Friday, June 21, 2013

Quick and Dirty Field Day Doublet

Last night I got home with a few hours of daylight to spare (thank you very much Summer Solstice) so I decided to throw a quick and dirty doublet together for Field Day. Like most hams, I have a few (unless you ask my XYL, then it's hundreds) boxes of random "junk" laying around that I use from time to time to experiment, so I pulled out a few bits and pieces to put the antenna together. In case you've never built a doublet, here are my reasons for doing so and the theories that I employed.

There is a lot of confusion surrounding the terms "doublet" and "dipole," so let me wade into the murky waters and explain the difference as I see it. Technically, there is none. They are two names for the same thing. However, the difference, in common parlance, lies in how you feed said antenna and whether the antenna is cut to resonance for a target frequency. 

Typically, a "dipole" is a resonant antenna for a given frequency and is fed with coax. There are many purveyors of 40 meter, 20 meter, 10 meter, etc. dipoles that include a PL259 connection at the center connector to attach your coax. These dipoles are typically resonant near the center of the given bad and give adequate bad with to allow the ham to operate anywhere on the bad without the need for a tuner. Try to load them up on another band then their design frequency however, and noise, smoke, silence, and cursing often occur. 

"But I have a fancy built-in tuner in my rig, so I can load that 40-meter dipole up on 6 through 160, right?" 

Maybe, but the impedances of other bad on a resonant dipole can be amazingly high. So, in short, it's not a good idea to test fate. There are however tuners that will allow you to load up on other bands, but the signal losses of doing so offer drastically diminishing returns. In other words, you might be able to tune that 40-meter dipole up on 160-meters, but it might work as well as loading up a Soup Can. 

A Doublet (again, I'm speaking of "Doublet" as is generally understood. Both "dipole" and "doublet" mean the same thing), is a little different. The basics are the same. You generally cut a doublet antenna to be a half wave long on the lowest frequency you plan to operate. Impedances on other bands will still be amazingly high, but the losses will be much lower and turn our "Soup-Can" into a usable, although compromised, antenna. How? I'm glad you asked.

By using ladder line or open wire feed-line (two wires separated by spacers) the signal losses are dramatically reduced. The ladder line is then fed into a Balanced Line Tuner (or a 4:1 Balun) and then coax to your rig. A Balanced Line Tuner like the CG Antenna Ltd. Remote Auto Tuner is placed where your ladder line meets the ground and powered by a battery (in my case an SLA battery which is charge by a 5W Solar Panel (Pics coming soon) or by a "Bias Tee Power Injector" such as the MFJ-4116. When the auto tuner senses RF energy it quickly measures the SWR and makes the necessary adjustments to put it back in a usable range. Remote auto tuners like the CG can seamlessly deal with the wild impedance differences between bands and allow you to operate on 6 -meters one minute and 40-meters the next. So now you can pick a Saturday and knock out that DXCC you were thinking about getting someday. Maybe, but there are a few other things to consider.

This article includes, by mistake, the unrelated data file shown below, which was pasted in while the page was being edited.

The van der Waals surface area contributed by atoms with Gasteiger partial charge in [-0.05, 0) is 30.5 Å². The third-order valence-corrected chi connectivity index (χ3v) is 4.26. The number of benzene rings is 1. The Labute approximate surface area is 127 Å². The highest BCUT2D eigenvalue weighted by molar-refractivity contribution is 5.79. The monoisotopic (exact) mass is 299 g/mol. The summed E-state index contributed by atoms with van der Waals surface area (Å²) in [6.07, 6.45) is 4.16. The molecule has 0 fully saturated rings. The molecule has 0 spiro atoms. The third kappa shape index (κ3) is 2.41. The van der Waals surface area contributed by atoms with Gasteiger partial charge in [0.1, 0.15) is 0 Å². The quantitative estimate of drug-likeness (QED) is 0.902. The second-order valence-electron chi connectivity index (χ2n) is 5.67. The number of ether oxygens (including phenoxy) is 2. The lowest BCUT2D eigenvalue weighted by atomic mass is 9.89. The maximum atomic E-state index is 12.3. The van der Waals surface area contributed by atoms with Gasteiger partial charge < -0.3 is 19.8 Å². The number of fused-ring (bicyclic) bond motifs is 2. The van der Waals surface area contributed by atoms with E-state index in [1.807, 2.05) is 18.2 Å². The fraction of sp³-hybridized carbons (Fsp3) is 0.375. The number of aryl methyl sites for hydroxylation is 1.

Our 40-meter Doublet and subsequent Balanced Line Auto Tuner are doing their job singingly, but it is important to realize exactly what they are doing. Like a 40-meter resonant dipole, our antenna will project the bulk of it's RF energy 90° to the antenna in both directions, in other words, off the sides of the antenna. This is assuming that the antenna is flat-top and at least 1/4 wave (33 feet or so) above the ground. When we move dow to 20-meters, our antenna will still put the bulk of it's energy out at 90°, but as we go higher in frequency (17-meter, 15-Meter, 12-Meter, etc.) our two predictable lobes will start to break up and lose energy. by 15-meters, there will essentially be 4 lobes at 45° each. I wish I had the ability to plot this out for you, but at the moment I don't. Suffice it to say, that you must consider the trade-offs when ever you deploy a multi-band antenna. 

Wow, that was  a lot of theory to get to my application. So, I decided to deploy a lightweight 66' (half wave on 40-meter) doublet fed with 300Ω Ladder Line. I built this antenna to use for Field Day 2013, but it will also be used regularly when operating portable with my Hendricks PFR-3. That being the case, I wanted it to be pretty bullet-proof without adding too much weight. Also, I wanted to save the nice 500' spool of antenna wire I have to complete an 80-meter full-wave loop this summer. Luckily, my fellow Ham and father recently unloaded a spool of hefty speaker wire on me.


I found this Wireman 814C in a box and drilled the holes a little wider to accommodate the wire. I soldered everything up, added some shrink-wrap (in case it stays up longer than planed) and put it away for the weekend. 











As you might notice, I need to buy a heat gun as my lighter really charred the shrink wrap, but at least it's still functional. I'll report back on how the antenna performs, but in the meantime, I hope I've given you some food-for-thought on dipoles vs. doublets.



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